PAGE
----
Tao Okamoto, the actress who played Mariko Yashida in The Wolverine, said that she always felt out of place as a tall Japanese girl, so she related to the story of the mutants in the X-Men movies. Now remember that Karen is supposed to be several inches taller than Okamoto is, and imagine how she must feel.

Also, it’s not just a cosmetic difference. Karen is used to bumping her head on signs and always being seen, wherever she goes; as the tiny LLENN, not only is she extraordinarily agile, but she can hide from other players with ease. It’s not just about being small and cute, it’s about choosing when and if people see her, after feeling like she’s been on display for her whole life. I can see why that experience would be liberating for her, and would make the game more addictive.

So I’m definitely on board with Karen’s motivations for playing the game and playing the way that she does, but I’m still not sure if I have that much interest beyond that. In addition to introducing Karen and LLENN properly, this episode also introduces Pito, another female GGO player with a penchant for PVP combat. I think I’m supposed to be anticipating the inevitable LLENN vs. Pito fight, but so far, I really don’t care about Pito. Funny note: I just dropped into Wikipedia to double-check what Pito’s name was, Wikipedia spoiled me as to Pito’s true identity (which is exactly what I thought it was), and I still don’t care about her.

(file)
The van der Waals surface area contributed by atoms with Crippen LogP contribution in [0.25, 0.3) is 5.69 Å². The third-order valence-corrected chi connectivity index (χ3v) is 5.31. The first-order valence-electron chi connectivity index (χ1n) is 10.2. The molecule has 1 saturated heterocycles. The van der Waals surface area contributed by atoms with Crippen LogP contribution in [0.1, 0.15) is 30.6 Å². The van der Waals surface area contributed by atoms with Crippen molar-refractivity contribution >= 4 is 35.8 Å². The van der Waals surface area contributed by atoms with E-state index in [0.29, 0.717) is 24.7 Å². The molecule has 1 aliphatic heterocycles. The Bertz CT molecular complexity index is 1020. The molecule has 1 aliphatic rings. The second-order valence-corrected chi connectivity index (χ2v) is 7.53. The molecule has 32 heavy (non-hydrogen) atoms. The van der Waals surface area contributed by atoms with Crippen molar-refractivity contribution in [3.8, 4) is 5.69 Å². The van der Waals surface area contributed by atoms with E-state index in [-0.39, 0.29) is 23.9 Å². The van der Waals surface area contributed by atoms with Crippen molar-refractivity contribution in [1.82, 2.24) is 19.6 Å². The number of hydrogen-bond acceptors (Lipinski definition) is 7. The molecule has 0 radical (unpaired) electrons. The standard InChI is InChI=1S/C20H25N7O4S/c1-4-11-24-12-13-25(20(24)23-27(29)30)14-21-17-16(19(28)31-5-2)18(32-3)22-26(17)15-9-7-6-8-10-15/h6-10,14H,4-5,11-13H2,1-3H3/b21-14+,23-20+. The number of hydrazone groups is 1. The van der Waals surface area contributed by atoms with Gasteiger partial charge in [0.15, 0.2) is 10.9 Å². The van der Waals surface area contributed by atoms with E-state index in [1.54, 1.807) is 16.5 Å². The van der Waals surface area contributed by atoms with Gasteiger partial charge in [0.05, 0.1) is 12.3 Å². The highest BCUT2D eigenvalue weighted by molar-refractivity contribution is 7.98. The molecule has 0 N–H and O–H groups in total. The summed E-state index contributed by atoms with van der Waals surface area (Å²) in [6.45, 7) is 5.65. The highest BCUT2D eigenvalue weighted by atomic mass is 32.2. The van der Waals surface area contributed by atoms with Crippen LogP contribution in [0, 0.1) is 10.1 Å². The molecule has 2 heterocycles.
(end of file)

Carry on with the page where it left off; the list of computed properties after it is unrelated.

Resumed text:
Trying to work up the energy to care about Pito…trying again…caring engines at maximum thrust…Imma givin’ ’em all I can, Captain…nope just don’t care nope nope nope

Plus, GGO just looks so boring to play. At least the PVE campaign looks action-packed, but once LLENN “graduates” to PVP, she seems to spend most of her time sitting around in the desert, waiting for targets to show up. If you’re watching an anime about a video game, I think it helps if it looks like a game you’d actually like to play; then again, maybe it’s just me? Maybe a lot of viewers would love to play a game like GGO, and I’m the only one with this problem?

Anyway, I’m interested enough to keep tuning in and see what Karen/LLENN are up to next week, but for me to really get into this show, either it has to introduce more than one character that I care about, or the action has to get more interesting; or hey, even both. I wouldn’t say no to both.

2 thoughts on “Sword Art Online Alternative, Episode Two”

  1. I love character creators, sometimes I want to play a game simply to use it. I don’t know if I’d want to play a randomly generated charter unless there is some gimick behind it.

  2. Yeah I really like character creators too, sometimes I spend way too long customizing my character and don’t even end up playing the game that much ^^;;…..

    It just seems really bizarre that EVERY MMO in the future uses a random avatar system, and that’s weird for SAO, since I’ve always felt like SAO was on target in predicting the future of games– at least, the way I personally think they’re going to develop.